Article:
Interview with Adriane Carr, Proponent of the Pro-Rep Initiative
GD: What made you decide to organize this initiative?
The 2001 BC election results. The 42 percent of British Columbians who did not vote for the BC Liberals have little or no representation and that’s unfair. I’ve come to the conclusion that changing our electoral system is the only way to get a more fair, more representative and better democracy in BC. The Initiative that I’ve put forward under BC’s Recall and Initiative Act is the only way that citizens can actually force government to consider this kind of change.
GD: You went to New Zealand recently, to find out more about their system. What did you learn?
People in New Zealand like their new electoral system. It’s a Pro Rep system very similar to the one I’m proposing for BC. People were frustrated with both the left-wing and right-wing governments that passed social and economic reforms that turned out to be a disaster for the vast majority of citizens. So, in 1993, after years of deliberation, they voted in a mixed proportional representation system and governments have improved since then.
GD: What made you choose the Mixed Member Proportional system, as opposed to some other system?
It combines the advantages of local representation and proportionality - where party seats are proportional to popular vote. Where it’s in place - like New Zealand, Germany and Denmark - it’s working well. It’s resulted in more women and minorities being elected, more cooperation between parties in the development of legislation, and higher voter turnouts, because people feel their votes really count.
GD: What is it going to take to pull this off?
Lots of volunteer canvassers, lots of public education, a lot more money than we’ve got so far in the campaign, superb organizing and at least 225,000 citizens throughout BC signing the petition.
GD: Is anyone opposing your initiative?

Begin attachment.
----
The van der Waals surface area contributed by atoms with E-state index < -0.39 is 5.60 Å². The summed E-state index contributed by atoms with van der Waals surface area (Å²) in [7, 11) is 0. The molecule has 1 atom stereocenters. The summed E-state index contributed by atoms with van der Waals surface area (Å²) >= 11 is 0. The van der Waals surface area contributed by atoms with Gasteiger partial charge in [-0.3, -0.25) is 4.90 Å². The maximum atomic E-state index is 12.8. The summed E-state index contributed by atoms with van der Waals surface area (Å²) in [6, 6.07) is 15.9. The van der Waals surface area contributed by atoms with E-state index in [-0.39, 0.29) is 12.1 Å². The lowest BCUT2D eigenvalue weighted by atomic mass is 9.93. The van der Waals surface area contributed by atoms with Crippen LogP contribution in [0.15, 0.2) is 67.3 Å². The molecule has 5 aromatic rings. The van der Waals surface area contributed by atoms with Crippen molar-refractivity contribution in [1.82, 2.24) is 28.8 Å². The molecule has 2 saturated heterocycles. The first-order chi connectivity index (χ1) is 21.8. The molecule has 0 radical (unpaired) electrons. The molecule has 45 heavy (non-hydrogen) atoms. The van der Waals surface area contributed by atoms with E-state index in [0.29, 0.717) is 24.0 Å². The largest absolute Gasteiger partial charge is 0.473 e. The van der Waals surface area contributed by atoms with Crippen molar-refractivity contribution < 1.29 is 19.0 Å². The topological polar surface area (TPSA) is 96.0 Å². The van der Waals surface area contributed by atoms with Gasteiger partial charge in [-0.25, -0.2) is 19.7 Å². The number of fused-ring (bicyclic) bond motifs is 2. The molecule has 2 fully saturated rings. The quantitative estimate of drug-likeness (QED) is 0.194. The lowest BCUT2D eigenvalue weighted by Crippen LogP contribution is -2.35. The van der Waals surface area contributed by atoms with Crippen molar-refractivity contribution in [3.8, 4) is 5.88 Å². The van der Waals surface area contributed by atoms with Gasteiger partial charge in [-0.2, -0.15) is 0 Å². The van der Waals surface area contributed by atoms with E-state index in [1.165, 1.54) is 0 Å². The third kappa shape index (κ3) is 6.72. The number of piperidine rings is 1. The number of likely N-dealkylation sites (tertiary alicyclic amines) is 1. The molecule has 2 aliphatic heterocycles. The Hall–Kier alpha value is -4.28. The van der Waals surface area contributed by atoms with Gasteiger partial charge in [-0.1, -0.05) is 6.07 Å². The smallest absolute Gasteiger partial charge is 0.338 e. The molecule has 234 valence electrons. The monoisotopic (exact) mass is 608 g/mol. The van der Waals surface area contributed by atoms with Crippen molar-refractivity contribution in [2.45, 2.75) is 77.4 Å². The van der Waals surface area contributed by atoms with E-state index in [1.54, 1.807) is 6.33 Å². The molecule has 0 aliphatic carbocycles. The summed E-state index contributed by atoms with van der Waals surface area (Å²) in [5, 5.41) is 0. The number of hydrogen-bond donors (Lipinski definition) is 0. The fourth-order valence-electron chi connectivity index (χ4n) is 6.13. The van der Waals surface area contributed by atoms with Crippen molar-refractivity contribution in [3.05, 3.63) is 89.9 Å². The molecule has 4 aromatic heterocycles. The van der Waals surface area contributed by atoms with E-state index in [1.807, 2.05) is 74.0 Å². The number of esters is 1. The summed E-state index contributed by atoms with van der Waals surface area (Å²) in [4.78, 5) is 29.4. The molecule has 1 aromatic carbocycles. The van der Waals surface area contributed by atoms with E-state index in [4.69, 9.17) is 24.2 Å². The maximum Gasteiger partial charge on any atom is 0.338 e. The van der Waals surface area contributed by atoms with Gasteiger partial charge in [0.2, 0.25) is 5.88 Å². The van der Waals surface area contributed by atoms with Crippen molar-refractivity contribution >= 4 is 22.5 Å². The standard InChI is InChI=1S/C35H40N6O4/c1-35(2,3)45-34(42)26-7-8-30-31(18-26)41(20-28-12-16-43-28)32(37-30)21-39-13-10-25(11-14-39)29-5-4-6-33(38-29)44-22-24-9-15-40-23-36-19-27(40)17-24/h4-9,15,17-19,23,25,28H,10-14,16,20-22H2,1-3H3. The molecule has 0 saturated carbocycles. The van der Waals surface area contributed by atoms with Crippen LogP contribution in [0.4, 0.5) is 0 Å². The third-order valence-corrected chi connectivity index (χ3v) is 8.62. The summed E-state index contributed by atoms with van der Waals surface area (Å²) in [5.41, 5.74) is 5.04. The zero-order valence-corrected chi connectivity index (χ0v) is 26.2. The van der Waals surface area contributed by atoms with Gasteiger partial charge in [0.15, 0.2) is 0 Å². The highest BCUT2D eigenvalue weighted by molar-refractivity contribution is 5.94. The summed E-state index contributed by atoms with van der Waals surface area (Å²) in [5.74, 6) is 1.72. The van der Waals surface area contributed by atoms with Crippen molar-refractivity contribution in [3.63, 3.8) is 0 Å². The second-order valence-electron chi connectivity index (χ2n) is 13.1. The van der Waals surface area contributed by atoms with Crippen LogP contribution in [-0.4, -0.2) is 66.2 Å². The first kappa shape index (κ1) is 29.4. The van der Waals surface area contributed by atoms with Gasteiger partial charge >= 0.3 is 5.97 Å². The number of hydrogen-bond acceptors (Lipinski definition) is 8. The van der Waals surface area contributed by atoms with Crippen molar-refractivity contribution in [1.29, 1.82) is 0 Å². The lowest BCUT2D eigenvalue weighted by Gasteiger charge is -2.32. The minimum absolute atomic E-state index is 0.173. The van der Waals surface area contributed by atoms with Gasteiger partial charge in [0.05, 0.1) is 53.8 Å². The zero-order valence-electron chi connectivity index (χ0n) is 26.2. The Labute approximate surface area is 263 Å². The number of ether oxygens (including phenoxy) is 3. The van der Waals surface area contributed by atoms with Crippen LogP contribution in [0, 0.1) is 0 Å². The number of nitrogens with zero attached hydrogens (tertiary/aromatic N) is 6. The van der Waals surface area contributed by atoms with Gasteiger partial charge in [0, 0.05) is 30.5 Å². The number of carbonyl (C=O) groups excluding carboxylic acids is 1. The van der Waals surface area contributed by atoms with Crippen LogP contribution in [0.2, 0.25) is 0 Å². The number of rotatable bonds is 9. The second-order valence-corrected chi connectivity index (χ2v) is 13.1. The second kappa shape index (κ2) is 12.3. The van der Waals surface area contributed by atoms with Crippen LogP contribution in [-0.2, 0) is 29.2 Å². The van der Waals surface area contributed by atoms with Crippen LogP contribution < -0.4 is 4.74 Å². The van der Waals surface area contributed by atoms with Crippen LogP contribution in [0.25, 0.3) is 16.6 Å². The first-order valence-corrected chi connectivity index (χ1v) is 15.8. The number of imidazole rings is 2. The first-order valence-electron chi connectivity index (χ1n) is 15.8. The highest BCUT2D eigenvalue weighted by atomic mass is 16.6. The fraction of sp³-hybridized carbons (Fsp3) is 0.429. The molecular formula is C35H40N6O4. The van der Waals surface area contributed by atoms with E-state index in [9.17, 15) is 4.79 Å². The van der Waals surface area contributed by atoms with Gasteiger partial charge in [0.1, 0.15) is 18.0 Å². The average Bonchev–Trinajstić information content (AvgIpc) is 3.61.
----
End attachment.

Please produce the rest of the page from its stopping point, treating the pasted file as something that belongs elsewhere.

Any group wanting to mount an opposition campaign has to register with Elections BC by April 13th, and so far no one has. There are some people sitting on the sidelines subtly trying to undermine the campaign by saying it’s the wrong time or the wrong Proponent or the wrong system. In New Zealand they told me that the opponents to Pro Rep were mostly the big corporations who liked their control in the first-past-the-post system and the politicians who would rather have all of the power some of the time than share some of the power most of the time.
GD: If you succeed, what happens next?
A standing committee of government decides one of two things: either put my bill for Proportional Representation to a non-binding province-wide referendum, or give it first reading in the Legislature. Because the referendum route under this act is non-binding, I’d prefer that the government give my bill first reading, refer it to the public for input, and then put it to a binding referendum so that the decision about adopting a new electoral system is truly placed in the hands of BC voters.
GD: Do you think British Columbians want a change, or are we basically satisfied with the voting system we have?
I think the majority of British Columbians are frustrated with our system of polarized politics, unfair election results and the government’s abuse of power. Youth, in particular, are cynical and opting out of even registering to vote. British Columbians definitely want change. Over 80 percent have polled in support of switching to Proportional Representation.
GD: Are the NDP showing any interest in your initiative?
I know that lots of NDP members are signing up to become canvassers because they’re letting me know who they are. The NDP Leader has sent a letter to the Premier recommending a Commission to look into electoral reform - something I believe the Liberal government has already promised to do and a process that my Initiative could well lead into.
GD: What about the other parties, the smaller ones?
The two parties that have publicly declared their support for this initiative so far are the Green Party (BC’s third largest party) and the Unity Party. These parties share little in their platforms except electoral reform, but I think it’s great that they’re willing to work together on something they agree is good for BC.
GD: From your experience, does proportional representation change the way in which governments and oppositions operate?
Absolutely. It fosters more cooperation and less adversarial politics. Every party is forced to run on its platform and willingness to work with others instead of the negative campaigns that focus on convincing voters why the other guys are so bad.
GD: How are you going to get the signatures you need in BC’s more rural areas?
I think people in rural BC are as keen as anyone to see a fair and more representative voting system. To get signatures we need canvassers. It would be great to get canvassers in every little town and reserve. I’m talking to people within unions like the Nurses union and Teachers union, because they have members everywhere. If we raise the funds, we’ll put ads in all the local papers. I’m prepared to go on the road and visit every part of BC. We’ll have to use lots of different strategies.